John J. Frey, III, MD
Darold Treffert was a remarkable person and physician in so many ways it is difficult to list them all. He was a terrific public-minded clinician, and his tremendous warmth and intelligence no doubt let him explore areas of autism and families into which ordinary clinicians would never have been allowed. He was genuinely interested in the lives of these remarkable people, and he was trusted at a time when medicine was beginning to lose its place of trust in the public eye.
He was an enthusiastic and observant clinician who understood and studied savant syndrome, a variant of the Autism Spectrum Disorder and, through that work, established and led a worldwide network of families and clinicians who helped each other and helped him become a widely known expert in savant syndrome and its manifestations. He wrote about autism and savant syndrome for clinicians and communities and families. He was an engaged and committed member of the psychiatric profession and consulted anywhere he felt that the medical community could benefit from a deeper understanding of an increasingly public behavioral health issue.
He served his profession as a leader of institutions – mental health institutes and psychiatric societies – and of medicine in the state of Wisconsin – he was Wisconsin Medical Society president and board chair and for decades was involved with the State Medical Examining Board, helping physicians in difficulty by holding all of us accountable to our profession’s highest ideals. He served the Appleton and Fox Valley region through his work with community organizations and professional service. He was very much in the historical mode of clinicians willing to step up for their profession and civic-minded leaders willing to serve their communities.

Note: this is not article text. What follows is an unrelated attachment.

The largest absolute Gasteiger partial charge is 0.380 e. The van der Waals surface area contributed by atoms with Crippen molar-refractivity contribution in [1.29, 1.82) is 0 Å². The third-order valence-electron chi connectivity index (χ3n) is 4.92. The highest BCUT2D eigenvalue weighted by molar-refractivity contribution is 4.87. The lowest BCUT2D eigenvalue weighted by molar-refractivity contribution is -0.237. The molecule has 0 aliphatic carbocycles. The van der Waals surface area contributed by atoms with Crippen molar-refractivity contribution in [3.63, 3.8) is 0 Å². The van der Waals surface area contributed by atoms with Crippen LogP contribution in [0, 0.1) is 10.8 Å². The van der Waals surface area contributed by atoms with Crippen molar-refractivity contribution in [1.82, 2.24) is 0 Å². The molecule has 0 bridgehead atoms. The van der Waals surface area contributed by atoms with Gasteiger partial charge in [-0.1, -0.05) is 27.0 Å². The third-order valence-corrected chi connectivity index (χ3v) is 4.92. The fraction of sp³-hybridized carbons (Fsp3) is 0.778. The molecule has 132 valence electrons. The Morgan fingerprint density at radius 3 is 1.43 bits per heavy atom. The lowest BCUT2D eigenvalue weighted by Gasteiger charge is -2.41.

When I began with the editorial board of the WMJ, Darold was already on the board. He was a warm and compassionate person with a clear idea of the qualities of a caring physician, which he demonstrated through example. All of us benefitted from his tremendous experience and the long view of mental health and of physician behavior he brought to the table and from his willingness to reflect with us on some of the thorny problems of reviewing, editing, and publishing the work of physicians in the state and region. As editor, I would frequently seek his advice on how to deal with people, decisions, and issues, such as making rejections less painful for authors. He was a continued presence in the WMJ until his death. And he continued to write and publish new and interesting data and observations about savant syndrome gleaned from the enormous network of families and physicians he created, and he continued to publish his work in the WMJ. It was humbling to see his submissions, knowing that he could have published them in a “bigger” and more prestigious journal. Instead, he supported the WMJ and undoubtedly helped its visibility and added to its prestige.
So many of us benefitted from Darold’s thoughtful counsel: patients and families, colleagues, students and residents, and neighbors. It was a privilege to know him and experience the joy with which he approached medicine and life.